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Low vitamin D associated with osteoporotic fractures up to 10 years later– Nov 2012

Serum 25-hydroxyvitamin D and risk of major osteoporotic fractures in older U.S. adults

Journal of Bone and Mineral Research
Anne C. Looker Ph.D National Center for Health Statistics, Centers for Disease Control and Prevention, Hyattsville MD, Email: Anne C. Looker Ph.D (ALooker@cdc.gov)

Accepted manuscript online: 26 NOV 2012; Manuscript Accepted: 12 NOV 2012; Manuscript Revised: 26 OCT 2012; Manuscript Received: 31 AUG 2012

This article has been accepted for publication and undergone full peer review but has not been through the copyediting, typesetting, pagination and proofreading process, which may lead to differences between this version and the Version of Record. Please cite this article as doi: [10.1002/jbmr.1828].

The findings and conclusions in this report are those of the authors and do not necessarily represent the views of the Centers for Disease Control and Prevention.

Results from previous prospective studies linking serum hydroxyvitamin D (25OHD) with fracture risk have been inconsistent. The present study examined the relationship between serum 25OHD and risk of incident major osteoporotic fracture (hip, spine, radius and humerus) in older US adults. The study used a pooled cohort of 4749 men and women ages 65 years and older from the third National Health and Nutrition Examination Survey (NHANES III, 1988-94) and NHANES 2000-2004. Incident fractures were identified using linked mortality and Medicare records that were obtained for participants from both surveys. Serum 25OHD values were measured by radioimmunoassay in both surveys. Cox proportional hazards models were used to estimate the relative risk (RR) of fracture by serum 25OHD level. There were 525 incident major osteoporotic fractures (287 hip fractures) in the sample.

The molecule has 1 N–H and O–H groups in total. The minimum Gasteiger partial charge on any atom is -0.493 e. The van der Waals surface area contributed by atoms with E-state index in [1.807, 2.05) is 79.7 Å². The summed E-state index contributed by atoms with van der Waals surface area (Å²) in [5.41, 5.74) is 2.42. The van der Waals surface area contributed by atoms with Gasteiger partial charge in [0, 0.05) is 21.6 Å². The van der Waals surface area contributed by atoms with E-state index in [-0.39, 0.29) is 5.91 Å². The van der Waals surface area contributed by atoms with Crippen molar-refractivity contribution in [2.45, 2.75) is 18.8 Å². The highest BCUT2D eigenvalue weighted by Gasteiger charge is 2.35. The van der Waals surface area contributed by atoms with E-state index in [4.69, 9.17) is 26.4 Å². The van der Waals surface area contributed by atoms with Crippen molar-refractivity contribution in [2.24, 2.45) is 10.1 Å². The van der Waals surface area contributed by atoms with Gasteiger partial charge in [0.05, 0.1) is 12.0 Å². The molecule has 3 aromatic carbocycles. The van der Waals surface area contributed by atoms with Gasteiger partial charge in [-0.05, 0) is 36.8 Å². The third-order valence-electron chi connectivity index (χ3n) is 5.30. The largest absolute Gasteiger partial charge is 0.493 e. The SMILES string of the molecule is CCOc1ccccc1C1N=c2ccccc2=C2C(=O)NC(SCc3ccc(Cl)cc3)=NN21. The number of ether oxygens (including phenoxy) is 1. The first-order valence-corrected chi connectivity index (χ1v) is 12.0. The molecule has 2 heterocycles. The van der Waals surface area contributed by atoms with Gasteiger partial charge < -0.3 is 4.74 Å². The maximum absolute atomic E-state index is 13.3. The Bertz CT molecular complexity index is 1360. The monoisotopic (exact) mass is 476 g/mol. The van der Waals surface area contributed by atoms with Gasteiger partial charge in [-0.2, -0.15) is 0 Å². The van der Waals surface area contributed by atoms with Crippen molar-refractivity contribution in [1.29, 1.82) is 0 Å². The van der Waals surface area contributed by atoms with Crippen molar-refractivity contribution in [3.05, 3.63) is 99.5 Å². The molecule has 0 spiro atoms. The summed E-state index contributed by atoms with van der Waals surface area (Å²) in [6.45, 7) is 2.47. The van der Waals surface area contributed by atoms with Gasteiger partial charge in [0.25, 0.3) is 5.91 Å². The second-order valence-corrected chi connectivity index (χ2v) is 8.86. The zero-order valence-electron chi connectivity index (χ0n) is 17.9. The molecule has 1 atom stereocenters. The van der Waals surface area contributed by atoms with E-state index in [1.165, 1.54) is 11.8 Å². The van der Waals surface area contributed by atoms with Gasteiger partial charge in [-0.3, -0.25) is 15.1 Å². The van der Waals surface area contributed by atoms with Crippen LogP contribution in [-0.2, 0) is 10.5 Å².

Serum 25OHD was a significant linear predictor of major osteoporotic fracture and significant quadratic predictor of hip fracture in the total sample and among those with less than 10 years of follow-up, but it was not related to risk of either fracture type among those with > 10 years of follow-up.

Major osteoporotic fracture risk was increased by 26-27% for each SD decrease in serum 25OHD among those with less than 10 years of follow-up. Serum 25OHD was significantly related to risk of major osteoporotic fractures as a group and to hip fracture alone in this cohort of older US adults from NHANES III and NHANES 2000-2004. However, the predictive utility of serum 25OHD diminished after ten years. In addition, the relationship appeared to be linear when major osteoporotic fracture risk was considered but quadratic when hip fracture risk was assessed.
© 2012 American Society for Bone and Mineral Research.

The vitamin D levels change so much with the passage of time
It is difficult to make a prediction based on vitamin D levels more than 10 year previous.
This has been obeserved in many previous studies.

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